English translation [LP]
I. Just as the rickety water-mill turns
[badly] when too much water blocks its movement, an over-abundance of subjects
cools my ardour, for I can hardly see anything that pleases me, and my song is
not cheerful in the way it used to be: so everyone can learn what I have to
Italian translation [lb]
I. Proprio come il fragile mulino gira
[male] quando troppa acqua lo intasa, una sovrabbondanza di argomenti raffredda
il mio ardore, così che faccio fatica a vedere qualcosa che mi piaccia, e la mia
canzone non è allegra come soleva essere: così tutti possono sapere ciò di cui
Text: Frank 1957 (punctuation modified in v. 2). – Rialto 23.x.2014.
Mss.: Da 193v (Tomers enpalaisins), I 191r (Tomers en palazis), K 176v (Tomiers enpalazis).
Critical editions: Alfred Jeanroy, «Un sirventes en faveur de Raimon VII (1216)», in Bausteine zur romanische Phililogie. Festgabe für A. Mussafia, Halle 1905, pp. 629-640 (p. 629); Istvan Frank, «Tomier e Palaizi, troubadours tarasconais (1199-1226)», Romania, 78, 1957, pp. 46-85, II, p. 72 (although in Frank’s posthumous publication, p. 57, n. 5, it is stated that his translation is given «d’après celle de M. Jeanroy», the two translations are not the same).
Other editions: François-Juste-Marie Raynouard, Choix des poésies originales des troubadours, 6 voll., Paris 1816-1821, vol. V, p. 275; Carl August Friedrich Mahn, Die Werke der Troubadours, in provenzalischer Sprache, 4 voll., Berlin 1846-1886, vol. III, p. 342.
Versification: a7’ a7’ a7’ a7; a7’ b5’ b13’ (Frank 20:2), a = -eja,- ire, -enda, -essa, -eza, -onha, -auza, b = ia; 7 coblas singulars. The metrical shape is similar to that of BdT 335.45 (Peire Cardenal; Frank 19:4) except that instead of the long 13-syllable line at the end of Tomier and Palaizi’s piece it has two lines, 7’ and 5’. John H. Marshall, «Imitation of Metrical Form in Peire Cardenal», Romance Philology, 32, 1978-1979, pp. 18-48, pp. 39-40 argues that Cardenal’s piece was a sophistication of the form used by Tomier and Palaizi.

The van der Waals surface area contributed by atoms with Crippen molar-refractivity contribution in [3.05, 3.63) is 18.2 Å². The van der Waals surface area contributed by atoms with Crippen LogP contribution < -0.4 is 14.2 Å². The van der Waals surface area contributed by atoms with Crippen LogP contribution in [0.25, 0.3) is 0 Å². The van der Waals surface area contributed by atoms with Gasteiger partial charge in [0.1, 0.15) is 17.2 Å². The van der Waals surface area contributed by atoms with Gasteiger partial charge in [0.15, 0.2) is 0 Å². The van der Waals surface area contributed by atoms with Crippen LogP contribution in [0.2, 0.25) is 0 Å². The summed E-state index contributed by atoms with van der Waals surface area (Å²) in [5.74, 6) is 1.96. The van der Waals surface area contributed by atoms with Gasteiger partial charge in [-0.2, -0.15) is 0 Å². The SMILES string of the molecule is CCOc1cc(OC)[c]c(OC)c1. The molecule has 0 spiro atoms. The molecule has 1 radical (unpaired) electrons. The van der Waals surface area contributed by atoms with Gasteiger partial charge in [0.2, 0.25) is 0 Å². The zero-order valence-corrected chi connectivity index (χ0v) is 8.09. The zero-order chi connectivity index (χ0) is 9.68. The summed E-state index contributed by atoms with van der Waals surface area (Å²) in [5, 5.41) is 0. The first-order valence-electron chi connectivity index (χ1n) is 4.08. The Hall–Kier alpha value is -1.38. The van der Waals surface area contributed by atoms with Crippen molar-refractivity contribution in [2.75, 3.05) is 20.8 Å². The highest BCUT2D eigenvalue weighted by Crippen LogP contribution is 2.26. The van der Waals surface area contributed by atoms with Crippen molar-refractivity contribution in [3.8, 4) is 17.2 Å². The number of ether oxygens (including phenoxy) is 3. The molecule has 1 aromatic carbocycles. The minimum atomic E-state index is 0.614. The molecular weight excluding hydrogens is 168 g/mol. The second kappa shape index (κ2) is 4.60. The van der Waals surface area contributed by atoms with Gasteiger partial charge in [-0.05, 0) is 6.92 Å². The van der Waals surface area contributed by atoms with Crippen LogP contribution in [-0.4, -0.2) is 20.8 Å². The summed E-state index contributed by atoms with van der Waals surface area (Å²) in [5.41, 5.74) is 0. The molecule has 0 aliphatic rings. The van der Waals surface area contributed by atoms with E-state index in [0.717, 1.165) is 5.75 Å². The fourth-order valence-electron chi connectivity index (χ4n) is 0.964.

Notes: For discussion of the unique poetic collaboration of the two troubadours, see Frank, p. 47. – Jeanroy (pp. 633-635) agrees with Maus (Friedrich W. Maus, Peire Cardenals Strophenbau in seinem Verhältnis zu dem anderer Trobadors, Marburg 1884, p. 91) that the sirventes must date from after the sentence pronounced at the Lateran Council on 14 December 1215 on Raimon VI of Toulouse, which deprived him definitively of his lands and provisionally sequestered those of the count of Foix (see vv. 12-21), and before the death of Guillem of Baux (June 1218, see v. 36). But he narrows these dates down to between March and June 1216, arguing that the allusions to Avignon undoubtedly evoke the enthusiastic reception of Raimon VI and his young son on their return from Rome – «il faut lire dans la Chanson de la Croisade l’émouvant récit de cette journée, qui pourrait bien avoir inspiré les vers de nos poètes» –, and that the sombre tone of the piece must predate Raimon VII’s successful siege of Beaucaire, which would have led the two troubadours to compose a very different kind of song. – Frank’s posthumous publication states (p. 57, n. 5) that his interpretation and dating are quite different from Jeanroy’s, but no explicit objections are given to Jeanroy’s arguments. Claiming that the sirventes was composed during the second siege of Toulouse, he describes how Simon de Montfort, after his defeat at Beaucaire in August 1216, spent the rest of that and the following year quelling the resistance of various Languedoc strongholds, in particular Toulouse and the castle of Montgrenier belonging to Raimon-Roger of Foix, crossing the Rhône in July 1217, and undertaking a series of conquests where most of the lords he attacked, especially in the Valentinois, reluctantly submitted (pp. 56-60). He relates that on the news of the uprising of Toulouse where Raimon VI had re-installed himself, Simon crossed back over the Rhône and re-invested Toulouse on 1 October 1217, where he was to die on 25 June 1218, and maintains that the sirventes must have been composed between those two dates, and more particularly, at the beginning of June 1218: only Avignon was continuing to resist the crusaders, and it was from there that the young count left for Toulouse, bringing the longed-for reinforcements, some time before 3 June. – It is unclear why Frank ruled out an earlier date – perhaps he was persuaded by the uniqueness of Avignon’s support at the later time. In my view Jeanroy’s dating is more convincing, principally because of my concerns about their respective translations of vv. 10-14, neither of which is entirely satisfactory. Frank’s reads «Que chacun réflechisse en considérant (le sort de) Toulouse: là, le plus noble (prince du monde) subit des tourments pires que la mort. C’est donc clair à qui a du bons [sic] sens: il vaut mieux se battre que de conclure des pactes honteux». Jeanroy’s reads «Que chacun songe au sort de Toulouse et que cet exemple lui profite: on y voit le prince le plus noble du monde souffrir pis que la mort. Si l’on avait eu du bon sens, ne valait-il pas mieux continuer la guerre que faire une paix honteux?». – Firstly, avol plag is singular. While Frank’s synechdochal interpretation of this is not necessarily wrong, consideration should surely be given as to whether there is a reference here to a particular agreement. Secondly, it is hard to see how the second part of 14 can be understood as belonging to a hypothetical sentence. Although Jeanroy (p. 636, n. 13) explains avia as an imperfect for a conditional «ici conditionnel passé»), Henrichsen’s discussion of the construction «si + imparfait de l’indicatif . . . . temps du subjonctif» (Arne-Johan Henrichsen, Les Phrases hypothétiques en ancien occitan. Etude syntaxique, Bergen 1955, pp. 134-139) shows the imperfect indicative as always referring to something non-hypothetical. Rather than understand s’ (s’avol) as ‘if’, I take the word-division to be ques avol p. f., «for he made a base agreement». But in this case this cannot refer, as Frank thought (pp. 58-59), to the capitulation of various lords such as Guiraut Adémar, Adémar de Poitiers, count of the Valentinois, Dragonet de Montdragon and various Provençal lords, but must allude to the plus rics of 12. Thirdly, believing the plus rics to allude to Raimon VI of Toulouse (p. 57), Frank takes a pieitz d’ausire to refer to the «terrible torments» suffered by the count while he was besieged inside Toulouse, translating «le plus noble (prince du monde) subit des tourments pires que la mort», and glossing (p. 57) «le plus noble comte (assiégé dans sa capitale) souffre les plus cruelles tortures du monde»: an idea which could be thought rather exaggerated. Jeanroy also understands a pieitz d’ausire in this way. I return to this below. – The key circumstances for dating this piece are: the betrayal of count Raimon-Roger of Foix by the bishops; the outstanding support given to Toulouse by Avignon; the conduct of Guillem of Baux who is distancing himself from the Holy Roman Emperor and supporting the French; and a count of Toulouse concluding a base agreement instead of waging war. The situation which, it seems to me, best explains all these allusions is the one in which Raimon VI and his son found themselves immediately after the Lateran Council of 1215. – Jeanroy (p. 636, n. 12) states that «Le voisinage du mot Tolosa montre que “le plus noble” ici désigné ne peut évidemment se rapporter qu’à l’acte du mois d’avril 1214 (ou peut-être 1215, suivant M. P. Meyer, Chanson II, p. 194 n. 1) dans lequel Raimon VI remettait aux mains d’Innocent III sa personne, celle de son fils, tous ses biens, et s’engageait à résider dans le lieu qui lui serait désigné jusqu’à ce qu’il pût aller implorer son pardon à Rome même (acte publié par D. Bouqet, XIX, 210, n. a)». Perhaps this is right, but can it really be said that Raimon VI made a base agreement? Did he have any choice? The option of accepting an arrangement or waging war would seem to be more relevant to the arrangement ordered by the pope whereby the young count Raimon VII would have the Venaissin, the Argence and Beaucaire, if he could reconquer it, while Simon de Montfort would rule the rest of Raimon’s lands until the Church decided Raimon can have more (Chanson, 152.45-59). In either case, a pieitz d’ausire seems more likely to relate to the dreadful way in which the troubadours consider the count to have been treated at the Lateran Council, rather than to his supposed «torments» during a siege: an odd way to describe a military leader, however young. – One of the most eloquent defenders of Raimon VII’s interests at the Council was Raimon-Roger of Foix. Martin-Chabot (Chanson de la croisade contre les Albigeois, ed. Eugène Martin-Chabot, 3 voll., Paris 1931-1961, II, p. 47, n. 4) explains that «Raimon-Roger avait sujet de se plaindre de la violation des conventions passées entre le légat du Pape, le cardinal Pierre de Bénévent, et lui-même, le 18 avril 1214, à Narbonne (Layettes, t. I, no 1068). Ce jour-là, il avait fait sa soumission pleine et entière à l’Eglise et prêté serment de ne pas entraver la répression de l’hérésie; il avait obtenu l’absolution en échange de ce serment; en gage de sa fidélité à ses engagements, il avait remis alors son château de Foix entre les mains du cardinal, qui le ferait garder, au nom de l’Eglise, aux frais du comte. Or, en mai 1215, Simon de Montfort obtient du cardinal, qui allait repartir pour l’Italie, qu’il lui confiât la garde de Foix et fit occuper le château par des chevaliers croisiés français (Pierre des Vaux-de-Cernay, chap. LXXII § 564)». In a bitter exchange reported by the Chanson, Raimon-Roger complains of this betrayal of trust. The bishop of Toulouse, the troubadour Folquet de Marselha, makes an aggressive reply, and is roundly accused of treachery by Raimon-Roger who depicts him as more like Antichrist than a delegate of Rome (Chanson, 144-145). Frank (p. 59) explains the allusion to the count of Foix in broader terms: Raimon-Roger had tried to come to terms with the crusaders on several occasions, in particular on 15 August 1209 at the surrender of Carcassonne when he placed himself as a hostage in the crusaders’ hands so that the population could leave freely and the city itself be spared, but this last condition was not respected; later he handed his castle of Preixan over to Simon de Montfort, along with his young son Aimeric as a hostage; but he took up arms again against the crusade, especially at the siege of Castelnaudary in 1211, and had to share the fate of the defeated at the Lateran Council of 1215. However, while taken on its own, stanza III of our piece cannot necessarily be tied to the particular events of 1215, the evidence of the Chanson suggests that the count’s accusations there had spectacular impact. – After Raimon VII’s audience with the pope at the end of the Lateran Council, the Chanson describes how he made his way to Provence and was received with huge enthusiasm in Avignon (II, 154. 29 ff.). As Jeanroy argued, this marks a moment when it was entirely fitting to sing the city’s praises for its wholehearted support in men and money for their acknowledged lord’s cause. It is not necessary to link this praise to Avignon’s rôle as Raimon’s unique support three years later. – The Chanson relates that from Avignon the young count headed to Orange where he made a treaty with Guillem of Baux, then entered the Venaissin to receive and garrison various castles (Chanson, 154. 55 ff.). Guillem had been granted the title of King of Arles and Vienne by the emperor Frederick II in a charter of 8 January 1215, and he had seized the Provençal lands of the count of Toulouse, which the pope ordered him to release on 4 February 1215 (Martin-Chabot, vol. II, p. 99, n. 4). Immediately after Guillem had made his treaty with Raimon, the clergy and the bishops showed their hostility to the count, and the lord of Baux, Guillem’s brother Uc, lord of the town of Les Baux 1173-1240, waged war on him, along with others including Orange and Courthézon which belonged to Guillem (Chanson, 154. 62-69). Frank (p. 60, n. 2) mentions that it is the dates drawn from the allusion to Guillem of Baux that led Maus to place the sirventes between 1215 and 1218, but because he is focussing on a later date he suggests that by Guillem’s sympathy for the French at that time he is exposing himself to the same ridicule as that which followed, three years previously, his title of «King of Arles & Vienne». In fact it makes much better sense to see stanza VI as alluding contemporaneously to these circumstances, rather than recalling them three years later. – In short, the linguistic evidence, together with the explanation of the four key references to historical events, all point to a date of composition of the spring of 1216, after Guillem of Baux’s change of allegeance. – Line 2: Jeanroy (p. 635) takes desespleia (unattested in the dictionaries) to mean the opposite of esplejar ‘mettre en action, en mouvement’, in other words ‘arrêter, entraver le mouvement’. Frank (p. 81) argues similarly, concluding it probably means ‘faire échouer, gêner’, but his translation confusingly gives the opposite, «le met (brusquement) en mouvement». – Line 12: I have doubts about the syntax of qu’i·l: as Frank I have translated i as ‘there’, but this does not seem very likely (I would have expected lai or la). I wonder whether one should understand qui as a possessive cui, «whose greatest nobleman», though I have not found a precisely analogous example, and as cui almost always refers to persons, Toulouse might need to be thought of as a personification of the city. (Alternatively one might think of a scribal error for quel in the common source, but it is hard to see how or why the error would have occurred.) – Line 14: I correct the word-division to ques avol: see the general note above. – Line 19: for the syntax here, with m’ as ethic dative, see Frank’s note on p. 82. – Lines 19-20: on 15 August 1209 when Carcassonne surrendered to the crusaders Raimon-Roger of Foix had given himself up as hostage so that the population and the city itself could be spared. Although this condition was agreed by the legate it was not respected. Later he attempted to come to an accord with Simon de Montfort by handing over his castle of Preixan along with his young son Aimeric as hostage. After taking up arms again against the crusade, in particular at the siege of Castelnaudary in 1211, he had to suffer the fate of the losers at the Lateran Council of 1215. Finally, his castle of Montgrenier was besieged from 6 February to 24 March 1217. Despite his complaints to the papal officers who tried to win Simon over and despite his repeated solemn acts of faith, the latter persisted in the siege and only abandoned it when the garrison was totally exhausted and the castle surrendered (Frank, p. 59). – Line 22: I have taken mais as a superlative, since there is no obvious comparator for Avignon (Frank «Elle vaut bien plus»): compare Frede Jensen, Syntaxe de l’ancien occitan, Tübingen 1994, § 96, though this offers no exact analogy. – Lines 22-23: probably a play on the geographical place-name, alluding also to the Comtat-Venaissin of which Avignon is said to be the «countess» (Frank, p. 82). – Line 25: following Jeanroy, Frank (p. 82) sees Alguessa as another case of word-play, based on the land of the Algais brothers, in other words Spain, where Raymond VI only succeeded in recruiting mercenaries whose contribution to the efforts of southern resistance was of doubtful value. The Algais brothers served the resistance and the crusading army in turn. Jeanroy (p. 637) plausibly suggests that the parens abandoning the Toulousain counts must be John Lackland, Frederick II and perhaps the young James of Aragon. – Line 28: Frank (p. 82) sees these as further play on place names, Portegal being equivalent to port egal «indifferent», and Lombardy typically associated with trade. – Lines 36-42: Guillem of Baux opposed the counts of Toulouse from the start of the Albigensian crusade. The two troubadours remind him of his duty towards Frederick II, the ruler of the «kingdom beyond Cologne» whose suzerainty over the kingdom of Arles should make him the French king’s enemy. Frederick had conferred on Guillem the title of «King of Arles and Vienne» but this remained void: its legal basis was challenged by the decision of the Lateran Council which reserved it for Raimon VII of Toulouse, whose campaign then successfully removed it from his authority (Jeanroy, pp. 634-635). Frank comments that as Tomier and Palaizi were probably in Avignon at the moment of composing this sirventes, these lines constitute a reflection of the animosity of the people of Avignon against Guillem whom they lynched a few weeks later (Frank, p. 60); but see the discussion of dating, above. – Line 40: Jeanroy inteprets torn as sunjunctive (torn en, «puisse-t-il ne lui en revenir que honte»), which is also possible. – Line 45: the «Frenchman» is Simon de Montfort. – Lines 48-49: in other words, because the French are concentrating on brigandage they have caused the Saracens to seize the paths etc., just as if they had seized them themselves.